She didn’t slip on ballerina flats until age 13, but soon after that, Misty Copeland knew her calling. “I was never told that I was too old, but I did have an extremely late start compared to most ballet dancers. It takes a lot of training to do classical ballet,” Copeland says. “I loved it immediately, though, and the first time I stepped on stage, I knew that was what I wanted to do with my life.”
Within three months, Copeland was en pointe (dancing on the tips of her toes, as you might think of when you picture a ballerina). By age 17, just four years after she first began training, Copeland was accepted into the prestigious American Ballet Theatre (ABT). She was just the third African American female soloist to join the group.
Copeland, who has now been with ABT for 12 years, is now a part of another selective group: the groundbreaking women highlighted in the PBS/AOL partnership MAKERS. We spoke with the dancer to learn more about her training, whether she feels pressure to look a certain way and how she feels about that recent Oscar-nominated wild ballet film.
- On the demographics of ballet dancing… “Not many black women succeed in the ballet world because it’s not a big part of American culture. In Europe, people go to ballet or opera like we go to movies. Ballet hasn’t been exposed to the urban community, plus it’s hard for dance companies to accept what they don’t usually see. I’ve had periods when I struggled to get promoted as a soloist.”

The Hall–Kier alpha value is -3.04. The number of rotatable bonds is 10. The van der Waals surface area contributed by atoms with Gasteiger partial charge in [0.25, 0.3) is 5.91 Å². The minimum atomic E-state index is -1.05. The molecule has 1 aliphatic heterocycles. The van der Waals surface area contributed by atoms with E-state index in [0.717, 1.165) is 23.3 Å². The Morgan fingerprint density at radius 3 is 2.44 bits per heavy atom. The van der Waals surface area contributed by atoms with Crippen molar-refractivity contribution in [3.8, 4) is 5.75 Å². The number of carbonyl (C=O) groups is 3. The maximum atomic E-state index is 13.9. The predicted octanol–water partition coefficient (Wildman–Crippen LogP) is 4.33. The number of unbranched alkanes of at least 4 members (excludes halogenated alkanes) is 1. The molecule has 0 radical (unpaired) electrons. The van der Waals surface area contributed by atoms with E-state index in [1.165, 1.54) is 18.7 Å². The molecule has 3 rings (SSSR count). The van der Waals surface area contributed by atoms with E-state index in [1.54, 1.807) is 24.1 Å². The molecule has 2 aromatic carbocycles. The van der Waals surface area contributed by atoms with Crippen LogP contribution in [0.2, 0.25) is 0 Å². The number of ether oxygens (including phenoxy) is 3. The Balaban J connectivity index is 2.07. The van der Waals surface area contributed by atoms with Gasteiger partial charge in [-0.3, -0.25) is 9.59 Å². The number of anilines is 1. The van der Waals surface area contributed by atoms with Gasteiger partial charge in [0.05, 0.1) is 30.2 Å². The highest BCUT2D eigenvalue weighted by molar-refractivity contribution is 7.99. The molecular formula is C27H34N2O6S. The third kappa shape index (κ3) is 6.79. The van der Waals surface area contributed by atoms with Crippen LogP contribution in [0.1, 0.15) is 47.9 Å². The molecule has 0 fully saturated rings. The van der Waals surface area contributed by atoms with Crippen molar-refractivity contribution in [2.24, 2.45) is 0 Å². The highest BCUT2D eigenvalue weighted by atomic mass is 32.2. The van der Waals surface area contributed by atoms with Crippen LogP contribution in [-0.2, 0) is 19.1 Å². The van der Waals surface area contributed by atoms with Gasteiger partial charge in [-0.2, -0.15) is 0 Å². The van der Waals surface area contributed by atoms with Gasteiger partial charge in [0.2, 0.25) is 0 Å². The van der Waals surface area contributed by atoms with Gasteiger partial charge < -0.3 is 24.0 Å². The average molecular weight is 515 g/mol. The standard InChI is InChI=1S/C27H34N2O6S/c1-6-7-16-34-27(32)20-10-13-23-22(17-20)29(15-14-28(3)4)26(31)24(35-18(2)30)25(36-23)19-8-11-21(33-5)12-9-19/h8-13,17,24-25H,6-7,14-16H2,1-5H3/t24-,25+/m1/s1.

- A typical day of training includes… “My training never ends. Even when we have time off, I take classes daily. Spring is the most intense period, so for six days a week, I train from 10:15 a.m. to 6:30 p.m., and perform in the show from 7:30 to 10:30 p.m. And on Wednesday and Saturday, we have two shows a day with rehearsals in between.”
- How I feel about the ballet body pressure… “Our bodies are our instruments. In an elite company, you have to look a certain way. In football, you wouldn’t have a tiny defender. I’ve learned how to take care of myself by eating right and seeing a physical therapist and massage therapist.”
- The move that will help you get a ballet body… “To strengthen your legs and work your calf muscles, bring your feet in first position [a 'v' position with heels together and toes apart]. Bend knees into a demi-plie, then straighten legs and lift up to toes.”
- My reaction to Black Swan… “I tried to find the positives in it and similarities to our lives, but it’s just entertainment. In a company, you are a family.”
To hear more from Copeland, check out her videos on makers.com.